In politics and business, nothing is ever that simple. It won't be publicly owned in that case. A core element of public ownership is public funding. If it's not publicly funded it's not publicly owned. It becomes a private institution, by definition. That's the crucial hole in your reasoning.

It will end up being very pro corporate.
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Quady
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(Original post by ColinDent)
For me it would be down to strict guidelines and regulations being set and overseen by an independent body, even if that includes MP's in some sort of cross party thing to ensure balance.
Who knows maybe it would result in the BBC easing the tax burden.
It would literally be a case of advertisers buying advertisement slots, nothing more sinister than that.
Yeah because IPSA has reduced the tax burden of Parliament ><
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ColinDent
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(Original post by DSilva)
In politics and business, nothing is ever that simple. It won't be publicly owned in that case. A core element of public ownership is public funding. If it's not publicly funded it's not publicly owned. It becomes a private institution, by definition. That's the crucial hole in your reasoning.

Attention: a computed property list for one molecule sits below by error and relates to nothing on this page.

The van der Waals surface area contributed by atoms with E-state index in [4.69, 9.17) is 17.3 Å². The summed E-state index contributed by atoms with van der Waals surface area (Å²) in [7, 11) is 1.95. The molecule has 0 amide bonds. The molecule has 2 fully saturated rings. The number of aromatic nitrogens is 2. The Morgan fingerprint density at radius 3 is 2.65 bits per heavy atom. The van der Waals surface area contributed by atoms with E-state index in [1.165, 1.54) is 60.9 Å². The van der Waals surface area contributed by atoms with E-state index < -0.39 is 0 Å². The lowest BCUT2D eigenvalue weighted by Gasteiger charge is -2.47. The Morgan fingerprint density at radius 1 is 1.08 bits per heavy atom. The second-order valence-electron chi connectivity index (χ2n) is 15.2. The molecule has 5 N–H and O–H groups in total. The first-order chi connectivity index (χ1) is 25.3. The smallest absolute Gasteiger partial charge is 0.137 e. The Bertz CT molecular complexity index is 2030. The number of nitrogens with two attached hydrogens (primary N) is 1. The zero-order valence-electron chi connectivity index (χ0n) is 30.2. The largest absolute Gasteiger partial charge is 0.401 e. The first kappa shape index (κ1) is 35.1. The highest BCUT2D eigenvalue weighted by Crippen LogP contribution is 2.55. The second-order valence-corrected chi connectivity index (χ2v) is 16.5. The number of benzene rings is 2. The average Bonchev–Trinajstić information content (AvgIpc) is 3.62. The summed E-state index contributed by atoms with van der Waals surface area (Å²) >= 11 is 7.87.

It will end up being very pro corporate.
Again that's just a fundamental difference of opinion.
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ColinDent
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(Original post by Quady)
Yeah because IPSA has reduced the tax burden of Parliament ><
It would also include some industry experts, not just parliamentarians.
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viffer
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(Original post by DSilva)
Yet when BBC and ITV both show a football match, people overwhelmingly choose to watch it on the BBC! Series like Gavjn and Stacey, The Thick of It, Bake Off, Bodyguard, Doctor Who, Line of Duty, Fleabag, Sherlock, Top Gear, Peaky Blinders, Fawlty Towers, the Office, Extras, Yes Minister, etc have all been highly successful, to name a few. ITV just doesn't compete, as the ratings and viewing figures show.